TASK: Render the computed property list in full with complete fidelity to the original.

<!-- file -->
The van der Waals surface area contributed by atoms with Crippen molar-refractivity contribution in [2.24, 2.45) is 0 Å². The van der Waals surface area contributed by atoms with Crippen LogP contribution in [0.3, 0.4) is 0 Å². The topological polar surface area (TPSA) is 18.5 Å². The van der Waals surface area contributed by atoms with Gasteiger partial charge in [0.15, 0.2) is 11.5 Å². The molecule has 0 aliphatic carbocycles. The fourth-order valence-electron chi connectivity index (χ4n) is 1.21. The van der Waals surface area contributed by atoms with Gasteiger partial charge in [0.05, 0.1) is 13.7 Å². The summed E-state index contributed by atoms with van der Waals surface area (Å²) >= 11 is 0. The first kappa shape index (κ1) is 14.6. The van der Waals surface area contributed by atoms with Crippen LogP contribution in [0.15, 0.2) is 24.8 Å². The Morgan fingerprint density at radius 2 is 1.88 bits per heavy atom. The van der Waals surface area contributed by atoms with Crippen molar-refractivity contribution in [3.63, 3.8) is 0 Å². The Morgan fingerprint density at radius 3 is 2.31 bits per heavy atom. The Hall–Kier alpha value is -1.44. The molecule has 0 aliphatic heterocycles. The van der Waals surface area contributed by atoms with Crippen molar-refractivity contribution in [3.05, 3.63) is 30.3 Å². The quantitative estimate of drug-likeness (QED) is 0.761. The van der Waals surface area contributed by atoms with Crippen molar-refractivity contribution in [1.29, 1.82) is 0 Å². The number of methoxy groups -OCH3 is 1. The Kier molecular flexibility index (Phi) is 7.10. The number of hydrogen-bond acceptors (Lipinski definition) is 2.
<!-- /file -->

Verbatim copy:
The van der Waals surface area contributed by atoms with Crippen molar-refractivity contribution in [2.24, 2.45) is 0 Å². The van der Waals surface area contributed by atoms with Crippen LogP contribution in [0.3, 0.4) is 0 Å². The topological polar surface area (TPSA) is 18.5 Å². The van der Waals surface area contributed by atoms with Gasteiger partial charge in [0.15, 0.2) is 11.5 Å². The molecule has 0 aliphatic carbocycles. The fourth-order valence-electron chi connectivity index (χ4n) is 1.21. The van der Waals surface area contributed by atoms with Gasteiger partial charge in [0.05, 0.1) is 13.7 Å². The summed E-state index contributed by atoms with van der Waals surface area (Å²) >= 11 is 0. The first kappa shape index (κ1) is 14.6. The van der Waals surface area contributed by atoms with Crippen LogP contribution in [0.15, 0.2) is 24.8 Å². The Morgan fingerprint density at radius 2 is 1.88 bits per heavy atom. The van der Waals surface area contributed by atoms with Crippen molar-refractivity contribution in [3.63, 3.8) is 0 Å². The Morgan fingerprint density at radius 3 is 2.31 bits per heavy atom. The Hall–Kier alpha value is -1.44. The molecule has 0 aliphatic heterocycles. The van der Waals surface area contributed by atoms with Crippen molar-refractivity contribution in [3.05, 3.63) is 30.3 Å². The quantitative estimate of drug-likeness (QED) is 0.761. The van der Waals surface area contributed by atoms with Crippen molar-refractivity contribution in [1.29, 1.82) is 0 Å². The number of methoxy groups -OCH3 is 1. The Kier molecular flexibility index (Phi) is 7.10. The number of hydrogen-bond acceptors (Lipinski definition) is 2.